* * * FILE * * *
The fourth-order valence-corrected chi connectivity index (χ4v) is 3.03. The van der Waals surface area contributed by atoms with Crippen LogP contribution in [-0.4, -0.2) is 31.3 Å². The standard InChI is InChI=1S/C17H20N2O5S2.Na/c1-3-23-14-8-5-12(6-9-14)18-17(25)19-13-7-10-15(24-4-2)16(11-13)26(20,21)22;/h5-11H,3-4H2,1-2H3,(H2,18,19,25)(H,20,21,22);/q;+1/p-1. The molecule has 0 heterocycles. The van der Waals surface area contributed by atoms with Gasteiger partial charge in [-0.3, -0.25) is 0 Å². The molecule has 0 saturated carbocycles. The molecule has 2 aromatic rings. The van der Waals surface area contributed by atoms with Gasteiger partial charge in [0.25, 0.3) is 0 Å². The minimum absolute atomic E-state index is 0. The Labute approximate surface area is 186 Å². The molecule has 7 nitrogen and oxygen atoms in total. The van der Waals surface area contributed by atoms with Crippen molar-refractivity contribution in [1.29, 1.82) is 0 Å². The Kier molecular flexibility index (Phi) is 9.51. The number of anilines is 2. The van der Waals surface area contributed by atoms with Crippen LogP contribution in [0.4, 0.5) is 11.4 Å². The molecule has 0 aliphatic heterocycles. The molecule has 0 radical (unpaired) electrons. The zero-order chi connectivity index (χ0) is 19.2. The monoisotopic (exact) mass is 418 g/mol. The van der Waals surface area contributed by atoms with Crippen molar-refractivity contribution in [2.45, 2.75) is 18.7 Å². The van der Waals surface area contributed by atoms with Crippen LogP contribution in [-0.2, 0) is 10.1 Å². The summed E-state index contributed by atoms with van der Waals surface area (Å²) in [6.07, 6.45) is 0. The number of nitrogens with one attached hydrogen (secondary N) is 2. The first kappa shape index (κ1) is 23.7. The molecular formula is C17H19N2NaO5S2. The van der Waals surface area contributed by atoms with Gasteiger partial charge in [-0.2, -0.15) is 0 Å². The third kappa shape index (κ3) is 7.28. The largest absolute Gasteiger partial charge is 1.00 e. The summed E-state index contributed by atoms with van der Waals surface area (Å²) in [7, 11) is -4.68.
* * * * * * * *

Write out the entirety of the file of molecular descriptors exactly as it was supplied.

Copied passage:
The fourth-order valence-corrected chi connectivity index (χ4v) is 3.03. The van der Waals surface area contributed by atoms with Crippen LogP contribution in [-0.4, -0.2) is 31.3 Å². The standard InChI is InChI=1S/C17H20N2O5S2.Na/c1-3-23-14-8-5-12(6-9-14)18-17(25)19-13-7-10-15(24-4-2)16(11-13)26(20,21)22;/h5-11H,3-4H2,1-2H3,(H2,18,19,25)(H,20,21,22);/q;+1/p-1. The molecule has 0 heterocycles. The van der Waals surface area contributed by atoms with Gasteiger partial charge in [-0.3, -0.25) is 0 Å². The molecule has 0 saturated carbocycles. The molecule has 2 aromatic rings. The van der Waals surface area contributed by atoms with Gasteiger partial charge in [0.25, 0.3) is 0 Å². The minimum absolute atomic E-state index is 0. The Labute approximate surface area is 186 Å². The molecule has 7 nitrogen and oxygen atoms in total. The van der Waals surface area contributed by atoms with Crippen molar-refractivity contribution in [1.29, 1.82) is 0 Å². The Kier molecular flexibility index (Phi) is 9.51. The number of anilines is 2. The van der Waals surface area contributed by atoms with Crippen LogP contribution in [0.4, 0.5) is 11.4 Å². The molecule has 0 aliphatic heterocycles. The molecule has 0 radical (unpaired) electrons. The zero-order chi connectivity index (χ0) is 19.2. The monoisotopic (exact) mass is 418 g/mol. The van der Waals surface area contributed by atoms with Crippen molar-refractivity contribution in [2.45, 2.75) is 18.7 Å². The van der Waals surface area contributed by atoms with Crippen LogP contribution in [-0.2, 0) is 10.1 Å². The summed E-state index contributed by atoms with van der Waals surface area (Å²) in [6.07, 6.45) is 0. The number of nitrogens with one attached hydrogen (secondary N) is 2. The first kappa shape index (κ1) is 23.7. The molecular formula is C17H19N2NaO5S2. The van der Waals surface area contributed by atoms with Gasteiger partial charge in [-0.2, -0.15) is 0 Å². The third kappa shape index (κ3) is 7.28. The largest absolute Gasteiger partial charge is 1.00 e. The summed E-state index contributed by atoms with van der Waals surface area (Å²) in [7, 11) is -4.68.